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-   -   natural color for candy making? suggs for replacing corn syrup in candy? (http://www.mothering.com/forum/267-nutrition-good-eating/1344091-natural-color-candy-making-suggs-replacing-corn-syrup-candy.html)

alison77 02-02-2012 10:25 PM

the kids are asking for homemade lollipops for valentines at school and i am wondering what i can do for substitutions to my regular recipe to make it a little better.  i'd like to not use food coloring and wonder if there is any way to replace the corn syrup with something else.  has anyone done this?  thanks!


SundayCrepes 02-02-2012 10:29 PM

I don't know about in candy, but I replaced corn syrup in a type of rice krispie treat with honey. It was much tastier with the honey. However, candy is supposed to be hard (usually) and I don't know if honey would do that. Maybe make a small batch and see.

 

In frostings you can use juice from frozen blueberries or blackberries for coloring. Don't know about candy.


Mama505 02-02-2012 11:31 PM

I haven't ever made lollipops, but I have used raw sugar and brown sugar and water to make syrups that replace corn syrup in other recipes.  I think I googled it to find approx measurements, also my thermometer has markings for soft and hard crack stages for candy making. 

 

As far as natural dyes go, think of all of the things that stain a kids shirts and go from there!  I have used all sorts of edible flowers, yellow and red beets, spinach, carrots, grapes, and berries to dye yarn... oh, herbs, too!  Mint would probably make a nice green and comes in so many different flavors now.


cristeen 02-03-2012 09:28 AM

You can buy food colorings that are made from food sources, and I would suggest going with that.  They're far more concentrated than what you're going to manage at home, and you don't want to add too much liquid to hard candy.   

 

As for the candy itself, I would suggest finding a recipe that uses just sugar and water and not try to change the one you're using now.  They can be difficult to find, but they're out there.  I wouldn't suggest honey - I've tried making hard candy with honey (even following a recipe to the letter), and it didn't work.  In a soft candy you could probably get away with it, but for a hard candy it would take a fair bit of experimentation because the standard temps no longer apply when you add honey to the mix (it has a higher boiling point).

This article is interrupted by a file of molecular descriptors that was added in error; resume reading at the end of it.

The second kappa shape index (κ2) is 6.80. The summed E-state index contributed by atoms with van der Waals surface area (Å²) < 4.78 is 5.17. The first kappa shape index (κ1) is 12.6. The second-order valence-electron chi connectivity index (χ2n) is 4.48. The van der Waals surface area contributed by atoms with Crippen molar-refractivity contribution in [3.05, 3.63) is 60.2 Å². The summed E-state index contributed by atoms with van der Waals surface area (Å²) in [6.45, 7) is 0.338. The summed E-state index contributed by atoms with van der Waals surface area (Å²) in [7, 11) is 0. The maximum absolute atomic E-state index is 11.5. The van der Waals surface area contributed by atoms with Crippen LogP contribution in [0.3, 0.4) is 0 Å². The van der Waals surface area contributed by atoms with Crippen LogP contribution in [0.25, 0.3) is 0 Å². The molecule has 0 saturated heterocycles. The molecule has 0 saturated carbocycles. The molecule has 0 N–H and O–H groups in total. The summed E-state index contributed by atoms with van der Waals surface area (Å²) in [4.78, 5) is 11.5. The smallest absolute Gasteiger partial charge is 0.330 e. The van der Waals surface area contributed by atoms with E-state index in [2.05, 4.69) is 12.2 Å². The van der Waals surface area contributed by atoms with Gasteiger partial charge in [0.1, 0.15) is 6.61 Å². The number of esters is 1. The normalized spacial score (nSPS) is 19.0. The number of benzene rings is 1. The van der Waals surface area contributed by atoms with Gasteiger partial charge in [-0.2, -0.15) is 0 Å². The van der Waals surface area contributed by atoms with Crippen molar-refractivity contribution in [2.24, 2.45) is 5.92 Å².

serenbat 02-03-2012 11:16 AM

I don't think honey will cut it! in fact do not use it, not only will it destroy the "good" part of the honey - it just won't work

 

you also have to be careful with a dye too that you do not change the property of the "candy" some have oils that will mess up the end result and also watch if you are using a "flavoring" as this can cause problems as well (again, the oils)

 

unless you find a specific recipe, sugars are not interchangeable and you really can mess things up when it comes to a "hard ball" stage and what is needed to solidify in the end

 

you really are better off with the corn syrup, no dye or added flavoring (unless you get from a candy making supply- what is used in hard candy) and adding candies on top of clear pops (such as red-hots, no chocolate or they will melt)

 

achieving the hard ball stage is really tricky without the correct mixture 


fresh_veggie 02-08-2012 08:33 PM

I just bought xylitol (cavities) and apparently people make candy with xylitol.  I'd google that if you're interested - xylitol is very safe as far as I know in small quantities, doesn't spike blood sugar, and protects teeth by confusing and killing cavity-causing mouth bacteria.  Tastes great too, I add it to my water in the morning for the protective effect (and I'm not a sweet-tooth person!).  Good luck!


SundayCrepes 02-08-2012 09:12 PM

Be careful with xylitol because it does kill bacteria. Including the good bacteria in your gut. For some people this can be a problem. Others, I don't know.


fresh_veggie 02-10-2012 01:18 PM



Quote:
Originally Posted by SundayCrepes View Post

Be careful with xylitol because it does kill bacteria. Including the good bacteria in your gut. For some people this can be a problem. Others, I don't know.



Thanks for the heads-up.  I knew it could cause gastro-intestinal distress in some people in larger quantities, I guess this might be why?  

 

ETA:

 

 I looked into this.  That's not true.  It isn't known because there aren't any studies, and there is overwhelming evidence on the contrary since it improves health in so many other ways.  I'm sure if people were having the same response to xylitol as they had to even mild antibiotics, it would have been addressed by now, as well.  Anywho, kinda off topic I just wanted to add that here since it was talked about.

http://askdrellie.blogspot.com/2009/04/xylitol-and-intestinal-flora.html



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